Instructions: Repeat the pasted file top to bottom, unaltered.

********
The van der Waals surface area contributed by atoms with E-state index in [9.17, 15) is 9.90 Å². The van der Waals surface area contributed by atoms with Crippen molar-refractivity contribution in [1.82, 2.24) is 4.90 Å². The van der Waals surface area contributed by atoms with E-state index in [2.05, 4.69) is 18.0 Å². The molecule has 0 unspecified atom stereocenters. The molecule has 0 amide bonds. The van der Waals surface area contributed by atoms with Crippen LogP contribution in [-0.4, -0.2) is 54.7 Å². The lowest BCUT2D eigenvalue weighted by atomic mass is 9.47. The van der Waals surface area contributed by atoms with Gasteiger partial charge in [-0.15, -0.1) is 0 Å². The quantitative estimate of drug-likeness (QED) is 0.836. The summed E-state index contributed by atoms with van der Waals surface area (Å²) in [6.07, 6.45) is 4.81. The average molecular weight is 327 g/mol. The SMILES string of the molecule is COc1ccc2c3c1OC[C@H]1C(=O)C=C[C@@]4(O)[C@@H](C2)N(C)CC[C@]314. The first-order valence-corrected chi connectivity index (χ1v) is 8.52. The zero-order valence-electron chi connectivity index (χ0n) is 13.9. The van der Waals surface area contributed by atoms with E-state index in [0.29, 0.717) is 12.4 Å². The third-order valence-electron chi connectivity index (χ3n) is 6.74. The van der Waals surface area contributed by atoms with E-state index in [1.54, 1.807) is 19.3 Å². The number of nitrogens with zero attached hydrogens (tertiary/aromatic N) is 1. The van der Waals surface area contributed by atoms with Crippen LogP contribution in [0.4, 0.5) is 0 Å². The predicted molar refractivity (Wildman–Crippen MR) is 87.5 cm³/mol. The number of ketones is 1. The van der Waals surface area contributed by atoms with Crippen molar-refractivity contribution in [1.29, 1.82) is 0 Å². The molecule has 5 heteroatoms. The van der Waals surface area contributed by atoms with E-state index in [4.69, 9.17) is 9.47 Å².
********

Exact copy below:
The van der Waals surface area contributed by atoms with E-state index in [9.17, 15) is 9.90 Å². The van der Waals surface area contributed by atoms with Crippen molar-refractivity contribution in [1.82, 2.24) is 4.90 Å². The van der Waals surface area contributed by atoms with E-state index in [2.05, 4.69) is 18.0 Å². The molecule has 0 unspecified atom stereocenters. The molecule has 0 amide bonds. The van der Waals surface area contributed by atoms with Crippen LogP contribution in [-0.4, -0.2) is 54.7 Å². The lowest BCUT2D eigenvalue weighted by atomic mass is 9.47. The van der Waals surface area contributed by atoms with Gasteiger partial charge in [-0.15, -0.1) is 0 Å². The quantitative estimate of drug-likeness (QED) is 0.836. The summed E-state index contributed by atoms with van der Waals surface area (Å²) in [6.07, 6.45) is 4.81. The average molecular weight is 327 g/mol. The SMILES string of the molecule is COc1ccc2c3c1OC[C@H]1C(=O)C=C[C@@]4(O)[C@@H](C2)N(C)CC[C@]314. The first-order valence-corrected chi connectivity index (χ1v) is 8.52. The zero-order valence-electron chi connectivity index (χ0n) is 13.9. The van der Waals surface area contributed by atoms with E-state index in [0.29, 0.717) is 12.4 Å². The third-order valence-electron chi connectivity index (χ3n) is 6.74. The van der Waals surface area contributed by atoms with E-state index in [1.54, 1.807) is 19.3 Å². The number of nitrogens with zero attached hydrogens (tertiary/aromatic N) is 1. The van der Waals surface area contributed by atoms with Crippen LogP contribution in [0.4, 0.5) is 0 Å². The predicted molar refractivity (Wildman–Crippen MR) is 87.5 cm³/mol. The number of ketones is 1. The van der Waals surface area contributed by atoms with Crippen molar-refractivity contribution in [1.29, 1.82) is 0 Å². The molecule has 5 heteroatoms. The van der Waals surface area contributed by atoms with E-state index in [4.69, 9.17) is 9.47 Å².